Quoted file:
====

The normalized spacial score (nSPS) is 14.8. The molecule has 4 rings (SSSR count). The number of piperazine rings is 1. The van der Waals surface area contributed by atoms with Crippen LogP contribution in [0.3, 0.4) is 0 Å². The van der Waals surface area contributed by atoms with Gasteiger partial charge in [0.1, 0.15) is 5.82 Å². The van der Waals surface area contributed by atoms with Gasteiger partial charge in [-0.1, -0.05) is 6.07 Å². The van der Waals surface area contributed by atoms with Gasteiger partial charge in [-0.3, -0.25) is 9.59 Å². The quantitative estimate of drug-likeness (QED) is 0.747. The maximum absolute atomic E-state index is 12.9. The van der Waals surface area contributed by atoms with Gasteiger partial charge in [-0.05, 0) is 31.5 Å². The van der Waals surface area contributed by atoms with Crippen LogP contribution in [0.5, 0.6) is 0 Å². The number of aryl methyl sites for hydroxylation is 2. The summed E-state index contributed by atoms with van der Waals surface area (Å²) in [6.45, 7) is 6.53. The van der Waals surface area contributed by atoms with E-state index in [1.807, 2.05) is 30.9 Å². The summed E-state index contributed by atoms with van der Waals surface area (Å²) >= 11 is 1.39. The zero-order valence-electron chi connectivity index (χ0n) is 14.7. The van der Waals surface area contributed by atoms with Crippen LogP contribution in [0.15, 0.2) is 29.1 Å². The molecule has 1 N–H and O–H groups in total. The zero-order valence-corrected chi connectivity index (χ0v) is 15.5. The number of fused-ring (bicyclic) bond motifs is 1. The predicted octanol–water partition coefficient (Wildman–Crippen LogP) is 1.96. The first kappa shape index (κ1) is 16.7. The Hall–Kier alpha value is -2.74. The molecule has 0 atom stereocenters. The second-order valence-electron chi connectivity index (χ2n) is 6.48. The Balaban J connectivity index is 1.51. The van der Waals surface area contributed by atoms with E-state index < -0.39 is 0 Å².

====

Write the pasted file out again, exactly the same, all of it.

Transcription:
The normalized spacial score (nSPS) is 14.8. The molecule has 4 rings (SSSR count). The number of piperazine rings is 1. The van der Waals surface area contributed by atoms with Crippen LogP contribution in [0.3, 0.4) is 0 Å². The van der Waals surface area contributed by atoms with Gasteiger partial charge in [0.1, 0.15) is 5.82 Å². The van der Waals surface area contributed by atoms with Gasteiger partial charge in [-0.1, -0.05) is 6.07 Å². The van der Waals surface area contributed by atoms with Gasteiger partial charge in [-0.3, -0.25) is 9.59 Å². The quantitative estimate of drug-likeness (QED) is 0.747. The maximum absolute atomic E-state index is 12.9. The van der Waals surface area contributed by atoms with Gasteiger partial charge in [-0.05, 0) is 31.5 Å². The van der Waals surface area contributed by atoms with Crippen LogP contribution in [0.5, 0.6) is 0 Å². The number of aryl methyl sites for hydroxylation is 2. The summed E-state index contributed by atoms with van der Waals surface area (Å²) in [6.45, 7) is 6.53. The van der Waals surface area contributed by atoms with E-state index in [1.807, 2.05) is 30.9 Å². The summed E-state index contributed by atoms with van der Waals surface area (Å²) >= 11 is 1.39. The zero-order valence-electron chi connectivity index (χ0n) is 14.7. The van der Waals surface area contributed by atoms with Crippen LogP contribution in [0.15, 0.2) is 29.1 Å². The molecule has 1 N–H and O–H groups in total. The zero-order valence-corrected chi connectivity index (χ0v) is 15.5. The number of fused-ring (bicyclic) bond motifs is 1. The predicted octanol–water partition coefficient (Wildman–Crippen LogP) is 1.96. The first kappa shape index (κ1) is 16.7. The Hall–Kier alpha value is -2.74. The molecule has 0 atom stereocenters. The second-order valence-electron chi connectivity index (χ2n) is 6.48. The Balaban J connectivity index is 1.51. The van der Waals surface area contributed by atoms with E-state index < -0.39 is 0 Å².